A well-designed roof contributes to the overall appearance of a home. The shape gives your home a distinct appearance. However, if you’re like many of us, you will likely think about your roof once it has to be replaced or repaired. The style of roof you have not only impacts your house’s beauty, feel, and look, but it can also influence the property’s overall value.
Roofs also help in providing insulation and ventilation. The design of your roof can influence how energy efficient your house is. Eco-friendly designs such as shed roofs or butterfly roofs are growing in popularity. A shed roof is an especially good choice when installing PV solar panels. On the other hand, a butterfly roof has more aesthetic appeal than most roofing styles. Here are some of the more popular roofing styles in America today.
A pitched roof is another name for a gable roof. It has the standard-pitch triangular roof shape typical of American homes. Like a dog house, the roof has one side up and another down. The traditional gable roof is the design upon which most other pitched roof styles are based. Because of this, if the shape is not complex, gable roofs can be simple and inexpensive to build.
Standard or fundamental gable roofs are suitable for all kinds of roofing materials. Some common building materials for these roofs are clay or concrete tiles, slate, asphalt shingles, and cedar shakes or shingles. However, consider using metal or wood shingles or standing seams to prevent leaks if the roof has hips and valleys. When metal is used as a roofing material, gable roofs become more durable metal roofs.
A gable roof’s overhanging eaves may suffer from wind damage, roof problems, or excessive rain. For this reason, gable roofs may not be a good idea in regions that frequently encounter strong winds or are situated along most typical hurricane evacuation routes. However, gable roofs have other advantages other than being cost-friendly.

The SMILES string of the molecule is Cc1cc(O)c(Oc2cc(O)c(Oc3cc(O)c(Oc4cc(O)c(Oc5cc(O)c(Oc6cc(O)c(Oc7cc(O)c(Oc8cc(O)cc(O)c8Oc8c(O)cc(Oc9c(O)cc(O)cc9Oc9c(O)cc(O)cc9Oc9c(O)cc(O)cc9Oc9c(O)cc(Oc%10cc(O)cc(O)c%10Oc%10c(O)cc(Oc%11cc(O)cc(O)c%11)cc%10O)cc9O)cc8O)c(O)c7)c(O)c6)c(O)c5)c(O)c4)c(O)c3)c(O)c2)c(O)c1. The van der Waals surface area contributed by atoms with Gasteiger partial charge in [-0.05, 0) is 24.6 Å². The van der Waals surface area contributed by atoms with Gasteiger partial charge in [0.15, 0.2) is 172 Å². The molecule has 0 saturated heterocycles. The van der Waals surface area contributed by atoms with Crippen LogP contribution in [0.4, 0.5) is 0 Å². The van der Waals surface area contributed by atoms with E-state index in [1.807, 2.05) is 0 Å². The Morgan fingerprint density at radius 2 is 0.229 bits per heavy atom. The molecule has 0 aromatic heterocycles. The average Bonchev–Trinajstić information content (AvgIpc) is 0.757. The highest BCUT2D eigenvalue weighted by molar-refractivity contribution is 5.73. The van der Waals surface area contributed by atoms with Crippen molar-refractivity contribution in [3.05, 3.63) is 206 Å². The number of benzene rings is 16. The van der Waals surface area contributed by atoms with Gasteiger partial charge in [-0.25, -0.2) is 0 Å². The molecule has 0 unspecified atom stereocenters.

Gable roofs come in various other styles. Each style of roof has distinct differences that set it apart from the primary design:
Side Gable Roof
The most typical and primary type of gable roof has two sides that are steeply pitched to create a triangle. It is the most common variety of gable roofs and can be built in one of two ways. The triangle part can be left open or closed to create an open or boxed gable.
Front Gable Roof
A front gable roof is typically positioned to draw attention to the entrance and provide additional coverage for the porch or doorway. The design is more common in Colonial-style houses.
Crossed Gable Roof
Typically, Cape Cod or Tudor-style homes have crossed gable roofs. They comprise two gable sections joined at a right angle or perpendicular. The two sides’ pitch, height, or length may be the same or different for a more asymmetrical appearance. The asymmetrical style can help to accent separate wings of the house. It may work for home areas like porches, dormers, or garages.
Dutch Gable Roof